2015 IEEE 15th International Working Conference on Source Code Analysis and Manipulation (SCAM) (2015)
Sept. 27, 2015 to Sept. 28, 2015
Rahul Pandita , North Carolina State University, USA
Raoul Praful Jetley , ABB Corporate Research, India
Sithu D Sudarsan , ABB Corporate Research, India
Laurie Williams , North Carolina State University, USA
Developers often release different versions of their applications to support various platform/programming-language application programming interfaces (APIs). To migrate an application written using one API (source) to another API (target), a developer must know how the methods in the source API map to the methods in the target API. Given a typical platform or language exposes a large number of API methods, manually writing API mappings is prohibitively resource-intensive and may be error prone. Recently, researchers proposed to automate the mapping process by mining API mappings from existing code-bases. However, these approaches require as input a manually ported (or at least functionally similar) code across source and target APIs. To address the shortcoming, this paper proposes TMAP: Text Mining based approach to discover likely API mappings using the similarity in the textual description of the source and target API documents. To evaluate our approach, we used TMAP to discover API mappings for 15 classes across: 1) Java and C# API, and 2) Java ME and Android API. We compared the discovered mappings with state-of-the-art source code analysis based approaches: Rosetta and StaMiner. Our results indicate that TMAP on average found relevant mappings for 57% more methods compared to previous approaches. Furthermore, our results also indicate that TMAP on average found exact mappings for 6.5 more methods per class with a maximum of 21 additional exact mappings for a single class as compared to previous approaches.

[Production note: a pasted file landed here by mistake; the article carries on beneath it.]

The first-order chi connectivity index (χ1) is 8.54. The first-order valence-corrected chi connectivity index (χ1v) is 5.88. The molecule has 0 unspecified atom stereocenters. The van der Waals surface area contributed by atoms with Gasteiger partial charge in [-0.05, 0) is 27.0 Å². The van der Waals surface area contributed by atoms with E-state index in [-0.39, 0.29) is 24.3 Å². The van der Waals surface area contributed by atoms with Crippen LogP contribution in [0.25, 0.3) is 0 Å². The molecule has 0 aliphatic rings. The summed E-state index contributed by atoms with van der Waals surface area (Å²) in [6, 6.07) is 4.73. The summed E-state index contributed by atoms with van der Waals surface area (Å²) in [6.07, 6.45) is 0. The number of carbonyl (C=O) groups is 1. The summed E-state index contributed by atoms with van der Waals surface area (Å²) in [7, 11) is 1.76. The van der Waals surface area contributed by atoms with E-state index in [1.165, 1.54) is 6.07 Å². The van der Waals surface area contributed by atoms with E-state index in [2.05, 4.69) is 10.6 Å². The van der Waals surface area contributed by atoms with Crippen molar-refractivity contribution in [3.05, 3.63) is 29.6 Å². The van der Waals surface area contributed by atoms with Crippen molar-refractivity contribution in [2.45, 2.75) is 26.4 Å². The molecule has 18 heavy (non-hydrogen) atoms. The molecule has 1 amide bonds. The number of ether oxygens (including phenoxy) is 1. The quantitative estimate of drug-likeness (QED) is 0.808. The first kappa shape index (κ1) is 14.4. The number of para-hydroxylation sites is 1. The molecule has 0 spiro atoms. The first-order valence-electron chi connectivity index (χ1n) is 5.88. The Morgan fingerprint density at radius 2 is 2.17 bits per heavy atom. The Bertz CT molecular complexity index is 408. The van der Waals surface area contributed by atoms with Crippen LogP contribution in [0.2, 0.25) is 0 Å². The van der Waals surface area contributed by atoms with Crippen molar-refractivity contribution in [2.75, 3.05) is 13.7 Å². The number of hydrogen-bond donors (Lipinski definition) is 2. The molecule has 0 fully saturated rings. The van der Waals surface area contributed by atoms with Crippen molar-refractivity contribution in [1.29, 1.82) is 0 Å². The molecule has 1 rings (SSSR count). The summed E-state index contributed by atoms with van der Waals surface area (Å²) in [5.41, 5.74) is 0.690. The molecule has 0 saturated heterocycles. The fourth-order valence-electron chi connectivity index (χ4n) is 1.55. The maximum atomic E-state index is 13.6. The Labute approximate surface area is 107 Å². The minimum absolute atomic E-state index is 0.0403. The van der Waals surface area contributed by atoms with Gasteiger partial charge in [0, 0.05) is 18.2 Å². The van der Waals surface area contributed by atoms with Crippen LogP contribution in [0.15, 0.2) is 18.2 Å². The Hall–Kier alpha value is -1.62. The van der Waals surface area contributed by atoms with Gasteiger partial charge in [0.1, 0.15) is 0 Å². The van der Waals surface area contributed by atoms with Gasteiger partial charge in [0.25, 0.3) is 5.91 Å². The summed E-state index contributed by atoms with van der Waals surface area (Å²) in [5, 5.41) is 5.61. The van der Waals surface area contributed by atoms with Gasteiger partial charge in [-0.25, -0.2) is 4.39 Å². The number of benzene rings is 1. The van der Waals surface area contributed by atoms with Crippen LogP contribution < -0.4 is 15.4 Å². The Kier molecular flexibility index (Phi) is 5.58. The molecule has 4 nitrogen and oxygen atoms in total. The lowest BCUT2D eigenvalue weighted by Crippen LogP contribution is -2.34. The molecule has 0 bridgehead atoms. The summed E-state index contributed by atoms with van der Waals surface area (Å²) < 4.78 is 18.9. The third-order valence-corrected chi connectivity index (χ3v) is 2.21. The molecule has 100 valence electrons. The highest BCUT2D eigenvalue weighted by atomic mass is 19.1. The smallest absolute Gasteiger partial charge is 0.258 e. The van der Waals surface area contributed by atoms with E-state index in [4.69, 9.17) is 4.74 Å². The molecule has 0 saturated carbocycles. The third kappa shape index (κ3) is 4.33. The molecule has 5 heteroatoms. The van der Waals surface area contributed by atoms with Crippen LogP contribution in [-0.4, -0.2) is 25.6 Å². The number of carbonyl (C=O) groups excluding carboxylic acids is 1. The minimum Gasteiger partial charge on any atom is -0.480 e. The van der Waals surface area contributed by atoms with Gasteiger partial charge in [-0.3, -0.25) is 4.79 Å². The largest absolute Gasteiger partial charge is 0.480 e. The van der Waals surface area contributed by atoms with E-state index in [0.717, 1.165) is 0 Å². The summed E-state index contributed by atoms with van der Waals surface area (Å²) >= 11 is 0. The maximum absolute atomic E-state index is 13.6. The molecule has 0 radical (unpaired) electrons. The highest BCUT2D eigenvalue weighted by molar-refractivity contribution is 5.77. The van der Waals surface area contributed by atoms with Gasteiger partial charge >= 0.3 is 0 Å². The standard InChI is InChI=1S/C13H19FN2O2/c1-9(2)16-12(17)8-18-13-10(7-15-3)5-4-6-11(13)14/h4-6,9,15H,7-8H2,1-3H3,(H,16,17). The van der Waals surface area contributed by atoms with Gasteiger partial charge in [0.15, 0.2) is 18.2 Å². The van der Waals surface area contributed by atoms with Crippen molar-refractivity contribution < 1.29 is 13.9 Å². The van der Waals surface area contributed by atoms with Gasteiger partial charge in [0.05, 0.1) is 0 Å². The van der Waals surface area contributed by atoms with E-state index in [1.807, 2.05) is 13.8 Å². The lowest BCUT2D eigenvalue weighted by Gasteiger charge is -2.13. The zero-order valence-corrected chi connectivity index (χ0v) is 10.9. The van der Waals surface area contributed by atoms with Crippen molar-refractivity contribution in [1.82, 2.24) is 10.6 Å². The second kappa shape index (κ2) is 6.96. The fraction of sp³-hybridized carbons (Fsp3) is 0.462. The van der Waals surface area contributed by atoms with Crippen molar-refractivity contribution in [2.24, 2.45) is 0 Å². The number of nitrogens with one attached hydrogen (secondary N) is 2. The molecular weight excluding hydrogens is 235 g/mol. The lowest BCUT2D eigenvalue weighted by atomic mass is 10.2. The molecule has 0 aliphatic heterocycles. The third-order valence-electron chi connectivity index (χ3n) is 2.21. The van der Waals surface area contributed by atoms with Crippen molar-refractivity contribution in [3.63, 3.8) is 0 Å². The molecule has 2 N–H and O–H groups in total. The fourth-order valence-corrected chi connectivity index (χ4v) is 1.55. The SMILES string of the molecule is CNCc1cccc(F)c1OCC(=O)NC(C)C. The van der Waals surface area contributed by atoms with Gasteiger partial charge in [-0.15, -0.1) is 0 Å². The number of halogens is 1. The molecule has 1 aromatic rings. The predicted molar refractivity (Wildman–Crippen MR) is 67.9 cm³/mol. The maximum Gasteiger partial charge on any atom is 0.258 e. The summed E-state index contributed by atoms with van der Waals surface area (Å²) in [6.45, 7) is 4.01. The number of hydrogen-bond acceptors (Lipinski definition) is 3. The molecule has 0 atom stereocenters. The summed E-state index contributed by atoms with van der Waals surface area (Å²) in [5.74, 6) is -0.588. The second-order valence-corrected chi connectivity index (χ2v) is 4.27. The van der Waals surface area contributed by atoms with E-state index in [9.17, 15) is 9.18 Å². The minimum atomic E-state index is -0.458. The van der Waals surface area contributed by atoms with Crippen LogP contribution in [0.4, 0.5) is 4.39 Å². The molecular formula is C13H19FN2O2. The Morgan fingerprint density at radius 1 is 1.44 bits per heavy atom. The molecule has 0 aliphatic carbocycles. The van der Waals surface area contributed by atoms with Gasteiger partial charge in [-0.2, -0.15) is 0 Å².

R. Pandita, R. P. Jetley, S. D. Sudarsan and L. Williams, "Discovering likely mappings between APIs using text mining," 2015 IEEE 15th International Working Conference on Source Code Analysis and Manipulation (SCAM), Bremen, Germany, 2015, pp. 231-240.